State Parliaments adopt similar practices to the federal Parliament.


Main article: Question Period

European Parliament


In Finland's parliament Question hour (kyselytunti) is held every Thursday from 4 to 5 p.m. It is broadcast live on public television.

Hong Kong

The questions in the Legislative Council are aimed at seeking information on government actions on specific problems or incidents and on government policies, for the purpose of monitoring the effectiveness of the government.

Questions may be asked at any council meeting except the first meeting of a session, a meeting at which the President (the speaker) of the council is elected, or the Chief Executive delivers the annual policy address to the Council.

No more than 22 questions, excluding urgent questions that may be permitted by the President, may be asked at any one meeting. Replies to questions may be given by designated public officers, usually secretaries, orally or in written form. For questions seeking oral replies, supplementary questions may be put by any member when called upon by the president of the council for the purpose of elucidating that answer. Where there is no debate on a motion with no legislative effect at a meeting, no more than ten questions requiring oral replies may be asked; otherwise, no more than six questions may require an oral reply.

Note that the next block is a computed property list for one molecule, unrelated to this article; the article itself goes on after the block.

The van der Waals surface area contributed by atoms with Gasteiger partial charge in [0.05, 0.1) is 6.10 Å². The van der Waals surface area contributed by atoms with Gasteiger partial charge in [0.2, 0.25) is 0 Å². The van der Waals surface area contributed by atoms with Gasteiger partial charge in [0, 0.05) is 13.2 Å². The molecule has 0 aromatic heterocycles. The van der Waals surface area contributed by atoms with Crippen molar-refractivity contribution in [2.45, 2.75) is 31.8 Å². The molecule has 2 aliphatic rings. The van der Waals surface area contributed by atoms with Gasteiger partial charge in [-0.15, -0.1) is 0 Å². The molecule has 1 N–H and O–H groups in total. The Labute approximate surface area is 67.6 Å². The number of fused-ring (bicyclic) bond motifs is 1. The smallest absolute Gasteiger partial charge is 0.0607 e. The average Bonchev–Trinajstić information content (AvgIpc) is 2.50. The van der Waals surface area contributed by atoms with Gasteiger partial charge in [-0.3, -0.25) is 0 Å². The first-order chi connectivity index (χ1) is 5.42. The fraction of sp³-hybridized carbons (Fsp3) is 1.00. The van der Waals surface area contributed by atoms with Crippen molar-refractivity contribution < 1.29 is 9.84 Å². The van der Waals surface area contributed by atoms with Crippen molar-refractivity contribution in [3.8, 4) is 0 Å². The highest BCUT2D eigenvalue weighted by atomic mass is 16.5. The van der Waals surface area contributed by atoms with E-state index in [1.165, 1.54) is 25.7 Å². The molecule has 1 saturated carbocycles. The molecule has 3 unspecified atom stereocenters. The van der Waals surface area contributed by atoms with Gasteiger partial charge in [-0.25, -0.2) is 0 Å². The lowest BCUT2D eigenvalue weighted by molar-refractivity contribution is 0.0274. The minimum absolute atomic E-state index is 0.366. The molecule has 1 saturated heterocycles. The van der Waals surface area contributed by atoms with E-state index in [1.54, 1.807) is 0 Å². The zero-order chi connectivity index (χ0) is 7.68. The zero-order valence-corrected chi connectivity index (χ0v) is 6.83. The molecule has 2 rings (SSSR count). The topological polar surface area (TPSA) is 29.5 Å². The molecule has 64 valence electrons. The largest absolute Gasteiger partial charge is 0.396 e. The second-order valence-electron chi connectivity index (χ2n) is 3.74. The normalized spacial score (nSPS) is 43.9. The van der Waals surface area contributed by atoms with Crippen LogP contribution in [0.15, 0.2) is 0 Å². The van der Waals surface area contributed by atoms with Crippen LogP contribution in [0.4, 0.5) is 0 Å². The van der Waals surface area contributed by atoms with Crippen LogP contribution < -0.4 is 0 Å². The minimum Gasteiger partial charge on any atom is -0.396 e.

The Chief Executive, who is the head of the region and head of government, attends Question and Answer Session of the council which are held several times in a legislative year.


Main article: Question Hour


The Diet of Japan held its first question time (党首討論 tōshu tōron) on November 10, 1999; the first question asked to Prime Minister Keizo Obuchi was "Prime Minister, what did you have for breakfast this morning?".[3] Japan's question time was closely modeled after that of the UK, and many Diet members travelled to the House of Commons to study the British application of the concept.[4]

Question time is 45 minutes long and questions are limited to the leaders of parliamentary caucuses (which must consist of at least ten members of either house). Although it is generally held every week while the Diet is in session, it may be cancelled with the agreement of the opposition: this often happens during the budgeting period and at other times when the Prime Minister must sit in the Diet.

New Zealand

Oral questions

Questions asked to Ministers must be concise and related to the area of the Minister's responsibility. Questions require that all facts be authenticated. Before a question is asked it is checked that it meets the requirements of the House's Standing orders, before being transmitted to the relevant ministers.